Archives for book review

Book Review: The Quarry

I started reading this book with my emotions running high, knowing Iain Banks had completed it so near to death. But I determined to be fair, not to like it just because he died. But I did like it. A lot. The story is full of imagery: the quarry, the actual hole in the ground is the unknown faced by the two key characters: Guy, who is facing death; and his son Kit, who faces life without his father. Both stand on the edge of emptiness. Kit is the key narrator. Described as ‘a bit odd’ and ‘socially disabled’, I liked him straight away. As often with a young narrator, the author puts words of wisdom into the words of an innocent. Perhaps Kit has more self-awareness than his elders. He is certainly an innocent who is learning quickly. The action takes place over one weekend, the limited timespan and setting in the house and edge of quarry give it the feeling of a stage play at times. A group of friends gathers at Guy’s house, to spend time with him as he dies. But there is always a feeling that the adults want something from Kit, that no-one is being
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Categories: Book Love.

More new books coming soon…

Deaf but hearing Granta has signed debut novelist Louise Stern. Kinil, to be published in 2015, tells the story of three siblings Ismael, Rosie and Ceistina who live in a Mayan village in Mexico where the deaf and hearing communicate by sign language.This is Stern’s debut novel, after her acclaimed short story collection Chattering. Stern, who is deaf and grew up a in a non-hearing community in California, writes about arresting characters who just happen to be deaf. Fifth writer signed from Curtis Brown course Antonia Honeywell’s debut novel The Ship has been bought by Weidenfeld & Nicolson from Curtis Brown, Honeywell [below] is the fifth student from Curtis Brown Creative’s novel-writing course to sign a publishing deal. The Ship is the story of a dystopian world where a wealthy man buys a huge ship to transport a handpicked group of 500, including his daughter Lalla, to a safe destination. But as the journey progresses, Lalla challenges her tyrannical father. To be published in February 2015.  Other successful CB students to sign deals are SD Sykes’s Plague Land, Jake Woodhouse’s After the Silence, Jessie Burton’s The Miniaturist, and Tim Glencross’s social satire Barbarians. Sculptor publishes first novel Our Endless Numbered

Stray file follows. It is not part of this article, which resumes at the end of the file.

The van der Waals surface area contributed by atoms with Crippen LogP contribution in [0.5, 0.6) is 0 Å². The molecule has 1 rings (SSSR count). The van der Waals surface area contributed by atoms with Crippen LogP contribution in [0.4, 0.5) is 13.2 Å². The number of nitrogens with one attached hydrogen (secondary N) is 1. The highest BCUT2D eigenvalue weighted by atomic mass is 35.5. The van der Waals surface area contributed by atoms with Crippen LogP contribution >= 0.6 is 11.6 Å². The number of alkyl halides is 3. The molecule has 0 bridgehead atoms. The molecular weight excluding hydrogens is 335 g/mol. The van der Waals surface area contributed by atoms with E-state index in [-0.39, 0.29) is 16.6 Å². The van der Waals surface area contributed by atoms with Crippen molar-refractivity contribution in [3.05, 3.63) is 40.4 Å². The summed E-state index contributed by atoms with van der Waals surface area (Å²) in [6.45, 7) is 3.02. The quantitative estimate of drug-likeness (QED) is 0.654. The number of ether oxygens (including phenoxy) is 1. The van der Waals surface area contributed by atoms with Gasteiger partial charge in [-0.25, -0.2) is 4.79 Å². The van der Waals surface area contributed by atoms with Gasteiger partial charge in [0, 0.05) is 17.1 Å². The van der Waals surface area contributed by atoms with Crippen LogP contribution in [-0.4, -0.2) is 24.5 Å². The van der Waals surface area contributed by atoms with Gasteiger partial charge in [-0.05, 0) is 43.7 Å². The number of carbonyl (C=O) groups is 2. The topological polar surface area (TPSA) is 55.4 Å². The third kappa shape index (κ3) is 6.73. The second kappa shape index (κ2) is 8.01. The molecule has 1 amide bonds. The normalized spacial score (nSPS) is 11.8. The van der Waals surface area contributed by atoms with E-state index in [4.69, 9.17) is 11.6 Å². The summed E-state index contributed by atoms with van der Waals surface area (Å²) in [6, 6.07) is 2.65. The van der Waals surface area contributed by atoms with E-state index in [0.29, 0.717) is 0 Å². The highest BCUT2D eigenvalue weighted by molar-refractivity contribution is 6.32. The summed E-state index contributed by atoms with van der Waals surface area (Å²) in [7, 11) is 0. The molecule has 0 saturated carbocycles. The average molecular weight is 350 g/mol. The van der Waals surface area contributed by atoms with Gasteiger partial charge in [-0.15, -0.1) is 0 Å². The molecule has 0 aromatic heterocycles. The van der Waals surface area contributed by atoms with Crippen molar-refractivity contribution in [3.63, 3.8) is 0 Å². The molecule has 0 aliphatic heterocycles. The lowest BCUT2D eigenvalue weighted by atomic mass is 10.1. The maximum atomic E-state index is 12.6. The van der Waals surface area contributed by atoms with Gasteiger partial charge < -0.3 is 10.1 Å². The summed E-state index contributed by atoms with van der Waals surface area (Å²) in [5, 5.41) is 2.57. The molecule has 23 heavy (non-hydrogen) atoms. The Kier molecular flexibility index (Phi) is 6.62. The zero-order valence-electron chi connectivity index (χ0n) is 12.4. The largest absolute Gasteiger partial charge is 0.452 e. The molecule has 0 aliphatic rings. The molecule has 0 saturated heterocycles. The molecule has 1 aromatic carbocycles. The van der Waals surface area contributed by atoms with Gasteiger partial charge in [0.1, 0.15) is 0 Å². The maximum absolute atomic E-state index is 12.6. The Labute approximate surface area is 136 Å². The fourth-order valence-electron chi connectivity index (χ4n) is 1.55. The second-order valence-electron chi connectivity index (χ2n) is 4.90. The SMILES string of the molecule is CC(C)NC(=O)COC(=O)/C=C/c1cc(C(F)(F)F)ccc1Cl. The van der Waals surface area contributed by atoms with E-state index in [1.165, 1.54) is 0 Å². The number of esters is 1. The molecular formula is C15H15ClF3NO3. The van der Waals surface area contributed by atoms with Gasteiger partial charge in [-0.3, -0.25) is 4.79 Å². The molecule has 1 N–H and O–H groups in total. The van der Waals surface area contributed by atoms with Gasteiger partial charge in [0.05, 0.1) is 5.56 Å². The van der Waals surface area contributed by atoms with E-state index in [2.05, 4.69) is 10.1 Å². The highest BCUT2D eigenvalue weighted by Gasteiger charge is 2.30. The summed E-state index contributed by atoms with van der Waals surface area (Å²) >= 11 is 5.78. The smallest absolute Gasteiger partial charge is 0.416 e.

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Categories: Book Love.

Book Review: The Little House

Ruth’s story starts with Sunday lunch at the in-laws and builds slowly, pulling you in relentlessly until you can’t put the book down. It is deceptive in its simplicity, at various points in the story I found myself thinking ‘but they couldn’t do that’ or ‘that would never happen.’ But it does and you believe it. The denouement is startling. This is very different from the historical novels by Philippa Gregory but shares the same aspects of a pageturner: you simply want to know what happens next. Read my review of The Lady of the Rivers by Philippa Gregory. ‘The Little House’ by Philippa Gregory [UK: Harper]   If you like ‘The Little House’, try:- ‘The Past’ by Tessa Hadley ‘Lord John and the Private Matter’ by Diana Gabaldon ‘The Knife with the Ivory Handle’ by Cynthia Bruchman And if you’d like to tweet a link to THIS post, here’s my suggested tweet: THE LITTLE HOUSE by @PhilippaGBooks #books via @SandraDanby http://wp.me/p5gEM4-oN
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Categories: Book Love.

New books coming soon….